BMW Fire Risk Results in Recall for 185K Vehicles from 2016 Model Year
Nearly 200,000 BMW vehicles from the 2016 model year are being recalled, due to a risk of electrical shorts that may cause the vehicles to overheat and catch on fire.
The BMW recall was announced by the U.S. National Highway Traffic Safety Administration (NHTSA) on April 17, impacting nearly 185,000 vehicles that have a defective Positive Crankcase Ventilation (PCV) vale heater, which may not have been designed to specification.
The impacted heaters are composed of a copper tubing that has a continuous supply of electrical current. Irregularities in the manufacturing process may result in cavities in the area of electrical contacts near the PTC element and copper tubing. Moisture could then enter and cause a short circuit, melting the plastic coating and material surrounding the PCV valve heater. This increases the risk of a fire, even when the vehicles are turned off.
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In this situation, the electrical system could short circuit and the plastic coating could begin to smolder and continue generating excessive heat causing the vehicles to catch on fire and pose a burn and injury hazard to occupants.
The recall announcement is an expansion of a previous recall issued due to a BMW fire risk issued in 2017, which addressed the PCV valve heater problems, and led the manufacturer to issue a warning to nearly 1 million BMW owners to keep the vehicles outside of garages and away from the home, due to the potential for vehicle fires.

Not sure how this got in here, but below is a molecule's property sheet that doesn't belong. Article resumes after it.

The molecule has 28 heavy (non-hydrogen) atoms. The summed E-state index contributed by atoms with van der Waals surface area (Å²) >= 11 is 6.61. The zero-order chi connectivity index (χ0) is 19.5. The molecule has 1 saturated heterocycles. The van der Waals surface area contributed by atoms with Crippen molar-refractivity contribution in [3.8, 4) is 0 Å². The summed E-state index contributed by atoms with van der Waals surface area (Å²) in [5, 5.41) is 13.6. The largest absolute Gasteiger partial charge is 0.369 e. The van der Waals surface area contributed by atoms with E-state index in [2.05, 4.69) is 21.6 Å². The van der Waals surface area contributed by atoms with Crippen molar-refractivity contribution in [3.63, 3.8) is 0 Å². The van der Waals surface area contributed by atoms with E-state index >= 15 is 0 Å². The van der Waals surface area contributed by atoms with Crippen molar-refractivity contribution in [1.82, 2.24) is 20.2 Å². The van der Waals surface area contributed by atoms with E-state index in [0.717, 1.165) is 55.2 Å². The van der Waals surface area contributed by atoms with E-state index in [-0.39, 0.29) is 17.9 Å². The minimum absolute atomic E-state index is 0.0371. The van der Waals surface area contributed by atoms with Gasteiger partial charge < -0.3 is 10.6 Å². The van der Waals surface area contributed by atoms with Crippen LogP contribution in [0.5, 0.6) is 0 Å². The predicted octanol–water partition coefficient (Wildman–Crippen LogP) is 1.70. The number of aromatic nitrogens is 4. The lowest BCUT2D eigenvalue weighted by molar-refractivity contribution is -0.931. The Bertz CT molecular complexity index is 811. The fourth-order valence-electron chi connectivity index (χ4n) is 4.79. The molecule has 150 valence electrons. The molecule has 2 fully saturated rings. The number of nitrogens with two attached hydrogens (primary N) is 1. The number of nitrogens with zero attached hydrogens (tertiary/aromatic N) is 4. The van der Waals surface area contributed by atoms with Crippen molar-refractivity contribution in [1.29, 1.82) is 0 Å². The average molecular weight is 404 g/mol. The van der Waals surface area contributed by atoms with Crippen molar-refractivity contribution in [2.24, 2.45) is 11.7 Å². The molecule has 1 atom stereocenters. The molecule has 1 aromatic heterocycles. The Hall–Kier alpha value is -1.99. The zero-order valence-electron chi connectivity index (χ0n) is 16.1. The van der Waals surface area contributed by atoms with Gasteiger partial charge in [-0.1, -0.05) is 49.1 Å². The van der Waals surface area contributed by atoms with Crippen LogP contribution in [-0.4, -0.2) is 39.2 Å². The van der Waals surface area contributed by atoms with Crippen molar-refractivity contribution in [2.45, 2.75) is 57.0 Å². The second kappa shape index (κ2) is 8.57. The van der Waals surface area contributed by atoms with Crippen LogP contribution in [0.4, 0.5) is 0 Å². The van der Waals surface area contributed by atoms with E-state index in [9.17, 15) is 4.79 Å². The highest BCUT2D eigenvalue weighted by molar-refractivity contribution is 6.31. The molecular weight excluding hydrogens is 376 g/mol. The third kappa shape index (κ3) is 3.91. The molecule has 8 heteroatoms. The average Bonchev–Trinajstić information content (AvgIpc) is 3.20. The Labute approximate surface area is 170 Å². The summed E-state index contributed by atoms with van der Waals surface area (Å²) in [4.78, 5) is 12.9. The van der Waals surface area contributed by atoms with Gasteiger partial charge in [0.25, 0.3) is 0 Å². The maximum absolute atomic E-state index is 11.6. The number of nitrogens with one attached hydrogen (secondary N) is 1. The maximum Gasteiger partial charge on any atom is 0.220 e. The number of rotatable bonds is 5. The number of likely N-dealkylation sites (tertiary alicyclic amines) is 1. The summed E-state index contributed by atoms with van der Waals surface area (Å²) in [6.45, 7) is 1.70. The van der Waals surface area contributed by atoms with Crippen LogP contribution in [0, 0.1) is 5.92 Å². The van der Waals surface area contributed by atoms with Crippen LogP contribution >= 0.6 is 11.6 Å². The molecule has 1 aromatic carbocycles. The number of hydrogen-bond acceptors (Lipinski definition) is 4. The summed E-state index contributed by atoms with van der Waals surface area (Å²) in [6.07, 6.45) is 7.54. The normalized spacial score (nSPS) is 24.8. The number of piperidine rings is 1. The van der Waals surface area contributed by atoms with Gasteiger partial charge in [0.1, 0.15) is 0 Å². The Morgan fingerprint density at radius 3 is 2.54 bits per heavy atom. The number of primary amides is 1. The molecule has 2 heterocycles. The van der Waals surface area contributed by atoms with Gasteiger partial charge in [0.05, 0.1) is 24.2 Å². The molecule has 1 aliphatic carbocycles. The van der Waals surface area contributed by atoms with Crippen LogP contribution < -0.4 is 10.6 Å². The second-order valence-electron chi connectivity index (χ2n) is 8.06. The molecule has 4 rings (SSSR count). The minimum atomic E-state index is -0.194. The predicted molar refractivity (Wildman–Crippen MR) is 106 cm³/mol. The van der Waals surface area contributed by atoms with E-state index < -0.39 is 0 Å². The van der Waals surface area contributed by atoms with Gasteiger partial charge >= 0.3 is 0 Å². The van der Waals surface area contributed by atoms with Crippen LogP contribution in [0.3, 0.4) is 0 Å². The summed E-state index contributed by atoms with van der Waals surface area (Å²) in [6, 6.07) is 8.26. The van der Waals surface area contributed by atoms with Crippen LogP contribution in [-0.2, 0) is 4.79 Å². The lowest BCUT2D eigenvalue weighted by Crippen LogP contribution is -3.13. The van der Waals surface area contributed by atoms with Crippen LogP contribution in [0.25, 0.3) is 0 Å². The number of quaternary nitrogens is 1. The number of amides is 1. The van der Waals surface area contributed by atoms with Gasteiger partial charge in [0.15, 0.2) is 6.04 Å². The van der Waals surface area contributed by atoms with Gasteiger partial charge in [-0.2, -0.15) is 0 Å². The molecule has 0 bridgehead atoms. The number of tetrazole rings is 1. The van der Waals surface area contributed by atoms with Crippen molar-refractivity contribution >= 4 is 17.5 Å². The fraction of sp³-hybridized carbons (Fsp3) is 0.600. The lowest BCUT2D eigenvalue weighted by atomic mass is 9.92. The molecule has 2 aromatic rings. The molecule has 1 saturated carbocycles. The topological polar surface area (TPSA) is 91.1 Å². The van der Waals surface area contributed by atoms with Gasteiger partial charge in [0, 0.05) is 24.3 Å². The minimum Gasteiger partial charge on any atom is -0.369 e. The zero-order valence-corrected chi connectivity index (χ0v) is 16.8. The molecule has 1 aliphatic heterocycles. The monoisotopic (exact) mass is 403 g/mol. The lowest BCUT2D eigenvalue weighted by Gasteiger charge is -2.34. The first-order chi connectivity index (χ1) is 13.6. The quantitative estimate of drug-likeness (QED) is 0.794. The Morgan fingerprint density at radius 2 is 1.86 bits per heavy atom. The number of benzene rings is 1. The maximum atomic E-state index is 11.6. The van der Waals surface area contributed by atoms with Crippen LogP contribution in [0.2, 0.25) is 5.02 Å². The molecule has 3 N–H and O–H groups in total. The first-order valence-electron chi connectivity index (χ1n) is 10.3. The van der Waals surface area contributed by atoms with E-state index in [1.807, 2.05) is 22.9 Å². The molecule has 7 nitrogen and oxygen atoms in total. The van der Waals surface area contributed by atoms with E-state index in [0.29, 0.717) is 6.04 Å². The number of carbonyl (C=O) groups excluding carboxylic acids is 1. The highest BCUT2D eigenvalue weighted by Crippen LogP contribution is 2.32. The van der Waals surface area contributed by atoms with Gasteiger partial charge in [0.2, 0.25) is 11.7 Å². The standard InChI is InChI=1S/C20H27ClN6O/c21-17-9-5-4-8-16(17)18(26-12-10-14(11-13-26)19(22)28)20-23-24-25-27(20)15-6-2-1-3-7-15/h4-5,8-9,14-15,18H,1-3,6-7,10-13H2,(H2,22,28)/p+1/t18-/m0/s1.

Following the 2017 recall campaign, the manufacturer received additional reports of vehicles overheating that were outside of the original recall. Upon further investigation, BMW determined an additional 184,505 vehicles not included in the original recall may experience the same PCV heater valve issues.
The recall expansion includes model year 2006 BMW 325i, 325Xi, 330i, 330Xi, 525i, 525Xi, 530i, 530Xi, and Z4 that were manufactured from February 1, 2005 through September 29, 2006.
BMW stated that the occurrence of the overheating is rare, but is again warning owners to keep the vehicles outside of garages or parking garages, or anywhere that a vehicle fire could cause harm to people or property. Owners should be cautious of an illuminating Malfunction Indication Lamp (MIL) on the dashboard as this could be an indicator of an overheating event.
The NHTSA is warning customers to pull over to the side of the road and exit the vehicle as safely and quickly as possible if smoke is seen emanating from the engine.
Owners will be notified via first class mail with instructions on how to schedule an appointment at their local authorized BMW dealer, where dealers will be instructed to replace the PCV valve heater. Customers with additional questions on concerns regarding the recall are encouraged to contact BMW customer service at 1-800-525-7417 and reference the recall campaign number 17V-683.
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